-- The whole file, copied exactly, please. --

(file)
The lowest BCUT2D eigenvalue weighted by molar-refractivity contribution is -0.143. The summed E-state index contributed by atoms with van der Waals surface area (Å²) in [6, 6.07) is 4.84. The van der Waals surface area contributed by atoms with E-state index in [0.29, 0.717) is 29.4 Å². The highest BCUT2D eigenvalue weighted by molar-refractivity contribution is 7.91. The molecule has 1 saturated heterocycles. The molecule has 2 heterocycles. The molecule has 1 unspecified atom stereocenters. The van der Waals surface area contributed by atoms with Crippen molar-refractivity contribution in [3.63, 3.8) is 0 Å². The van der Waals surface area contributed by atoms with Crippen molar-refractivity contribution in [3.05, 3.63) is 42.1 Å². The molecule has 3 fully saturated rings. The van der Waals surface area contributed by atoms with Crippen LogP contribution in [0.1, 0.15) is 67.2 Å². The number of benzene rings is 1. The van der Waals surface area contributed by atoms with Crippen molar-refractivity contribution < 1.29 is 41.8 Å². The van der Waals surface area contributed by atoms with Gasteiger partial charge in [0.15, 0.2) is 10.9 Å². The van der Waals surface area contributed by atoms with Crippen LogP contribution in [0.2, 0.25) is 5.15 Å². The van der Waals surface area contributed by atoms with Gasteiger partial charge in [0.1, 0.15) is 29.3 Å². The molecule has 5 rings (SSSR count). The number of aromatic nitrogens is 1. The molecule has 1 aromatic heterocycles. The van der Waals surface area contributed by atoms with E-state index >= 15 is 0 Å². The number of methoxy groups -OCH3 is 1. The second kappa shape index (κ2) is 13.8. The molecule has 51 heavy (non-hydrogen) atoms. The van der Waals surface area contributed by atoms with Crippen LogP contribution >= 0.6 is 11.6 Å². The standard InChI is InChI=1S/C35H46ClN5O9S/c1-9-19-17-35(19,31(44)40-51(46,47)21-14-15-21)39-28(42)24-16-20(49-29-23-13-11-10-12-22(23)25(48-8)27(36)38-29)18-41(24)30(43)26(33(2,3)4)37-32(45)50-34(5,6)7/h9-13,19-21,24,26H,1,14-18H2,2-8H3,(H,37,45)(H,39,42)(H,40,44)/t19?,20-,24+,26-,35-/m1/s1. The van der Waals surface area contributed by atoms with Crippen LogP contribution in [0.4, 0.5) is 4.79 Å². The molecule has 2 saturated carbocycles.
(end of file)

The lowest BCUT2D eigenvalue weighted by molar-refractivity contribution is -0.143. The summed E-state index contributed by atoms with van der Waals surface area (Å²) in [6, 6.07) is 4.84. The van der Waals surface area contributed by atoms with E-state index in [0.29, 0.717) is 29.4 Å². The highest BCUT2D eigenvalue weighted by molar-refractivity contribution is 7.91. The molecule has 1 saturated heterocycles. The molecule has 2 heterocycles. The molecule has 1 unspecified atom stereocenters. The van der Waals surface area contributed by atoms with Crippen molar-refractivity contribution in [3.63, 3.8) is 0 Å². The van der Waals surface area contributed by atoms with Crippen molar-refractivity contribution in [3.05, 3.63) is 42.1 Å². The molecule has 3 fully saturated rings. The van der Waals surface area contributed by atoms with Crippen LogP contribution in [0.1, 0.15) is 67.2 Å². The number of benzene rings is 1. The van der Waals surface area contributed by atoms with Crippen molar-refractivity contribution < 1.29 is 41.8 Å². The van der Waals surface area contributed by atoms with Gasteiger partial charge in [0.15, 0.2) is 10.9 Å². The van der Waals surface area contributed by atoms with Crippen LogP contribution in [0.2, 0.25) is 5.15 Å². The van der Waals surface area contributed by atoms with Gasteiger partial charge in [0.1, 0.15) is 29.3 Å². The molecule has 5 rings (SSSR count). The number of aromatic nitrogens is 1. The molecule has 1 aromatic heterocycles. The van der Waals surface area contributed by atoms with E-state index >= 15 is 0 Å². The number of methoxy groups -OCH3 is 1. The second kappa shape index (κ2) is 13.8. The molecule has 51 heavy (non-hydrogen) atoms. The van der Waals surface area contributed by atoms with Crippen LogP contribution >= 0.6 is 11.6 Å². The standard InChI is InChI=1S/C35H46ClN5O9S/c1-9-19-17-35(19,31(44)40-51(46,47)21-14-15-21)39-28(42)24-16-20(49-29-23-13-11-10-12-22(23)25(48-8)27(36)38-29)18-41(24)30(43)26(33(2,3)4)37-32(45)50-34(5,6)7/h9-13,19-21,24,26H,1,14-18H2,2-8H3,(H,37,45)(H,39,42)(H,40,44)/t19?,20-,24+,26-,35-/m1/s1. The van der Waals surface area contributed by atoms with Crippen LogP contribution in [0.4, 0.5) is 4.79 Å². The molecule has 2 saturated carbocycles.